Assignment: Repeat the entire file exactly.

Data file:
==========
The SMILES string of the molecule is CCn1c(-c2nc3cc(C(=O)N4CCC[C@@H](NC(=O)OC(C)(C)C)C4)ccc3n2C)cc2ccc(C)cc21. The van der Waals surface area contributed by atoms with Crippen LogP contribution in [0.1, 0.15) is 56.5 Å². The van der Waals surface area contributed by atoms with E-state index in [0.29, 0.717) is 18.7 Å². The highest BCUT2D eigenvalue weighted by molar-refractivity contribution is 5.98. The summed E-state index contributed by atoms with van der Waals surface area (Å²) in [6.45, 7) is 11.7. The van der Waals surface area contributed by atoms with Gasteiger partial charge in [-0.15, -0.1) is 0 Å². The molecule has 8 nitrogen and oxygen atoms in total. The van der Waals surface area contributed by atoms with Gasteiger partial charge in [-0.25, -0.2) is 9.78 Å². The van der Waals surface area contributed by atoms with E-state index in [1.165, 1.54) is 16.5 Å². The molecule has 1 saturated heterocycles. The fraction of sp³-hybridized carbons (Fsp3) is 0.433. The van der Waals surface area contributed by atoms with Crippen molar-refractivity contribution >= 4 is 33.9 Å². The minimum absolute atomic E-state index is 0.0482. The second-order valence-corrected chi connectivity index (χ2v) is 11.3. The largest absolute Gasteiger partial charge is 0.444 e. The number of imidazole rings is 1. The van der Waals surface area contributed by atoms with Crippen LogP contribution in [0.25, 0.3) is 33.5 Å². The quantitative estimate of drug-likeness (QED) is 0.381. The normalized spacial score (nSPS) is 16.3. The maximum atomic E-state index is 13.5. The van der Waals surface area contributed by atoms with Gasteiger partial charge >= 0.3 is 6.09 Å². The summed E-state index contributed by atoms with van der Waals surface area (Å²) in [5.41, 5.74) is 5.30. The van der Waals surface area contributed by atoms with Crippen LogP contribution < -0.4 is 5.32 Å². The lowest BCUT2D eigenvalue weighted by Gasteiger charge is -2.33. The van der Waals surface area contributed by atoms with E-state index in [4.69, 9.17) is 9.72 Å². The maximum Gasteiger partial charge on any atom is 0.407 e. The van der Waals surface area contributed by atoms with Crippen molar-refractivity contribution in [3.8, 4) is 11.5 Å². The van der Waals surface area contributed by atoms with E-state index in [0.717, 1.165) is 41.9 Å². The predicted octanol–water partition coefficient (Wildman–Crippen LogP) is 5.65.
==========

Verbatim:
The SMILES string of the molecule is CCn1c(-c2nc3cc(C(=O)N4CCC[C@@H](NC(=O)OC(C)(C)C)C4)ccc3n2C)cc2ccc(C)cc21. The van der Waals surface area contributed by atoms with Crippen LogP contribution in [0.1, 0.15) is 56.5 Å². The van der Waals surface area contributed by atoms with E-state index in [0.29, 0.717) is 18.7 Å². The highest BCUT2D eigenvalue weighted by molar-refractivity contribution is 5.98. The summed E-state index contributed by atoms with van der Waals surface area (Å²) in [6.45, 7) is 11.7. The van der Waals surface area contributed by atoms with Gasteiger partial charge in [-0.15, -0.1) is 0 Å². The molecule has 8 nitrogen and oxygen atoms in total. The van der Waals surface area contributed by atoms with Gasteiger partial charge in [-0.25, -0.2) is 9.78 Å². The van der Waals surface area contributed by atoms with E-state index in [1.165, 1.54) is 16.5 Å². The molecule has 1 saturated heterocycles. The fraction of sp³-hybridized carbons (Fsp3) is 0.433. The van der Waals surface area contributed by atoms with Crippen molar-refractivity contribution >= 4 is 33.9 Å². The minimum absolute atomic E-state index is 0.0482. The second-order valence-corrected chi connectivity index (χ2v) is 11.3. The largest absolute Gasteiger partial charge is 0.444 e. The number of imidazole rings is 1. The van der Waals surface area contributed by atoms with Crippen LogP contribution in [0.25, 0.3) is 33.5 Å². The quantitative estimate of drug-likeness (QED) is 0.381. The normalized spacial score (nSPS) is 16.3. The maximum atomic E-state index is 13.5. The van der Waals surface area contributed by atoms with Gasteiger partial charge >= 0.3 is 6.09 Å². The summed E-state index contributed by atoms with van der Waals surface area (Å²) in [5.41, 5.74) is 5.30. The van der Waals surface area contributed by atoms with Crippen LogP contribution < -0.4 is 5.32 Å². The lowest BCUT2D eigenvalue weighted by Gasteiger charge is -2.33. The van der Waals surface area contributed by atoms with E-state index in [4.69, 9.17) is 9.72 Å². The maximum Gasteiger partial charge on any atom is 0.407 e. The van der Waals surface area contributed by atoms with Crippen molar-refractivity contribution in [3.8, 4) is 11.5 Å². The van der Waals surface area contributed by atoms with E-state index in [0.717, 1.165) is 41.9 Å². The predicted octanol–water partition coefficient (Wildman–Crippen LogP) is 5.65.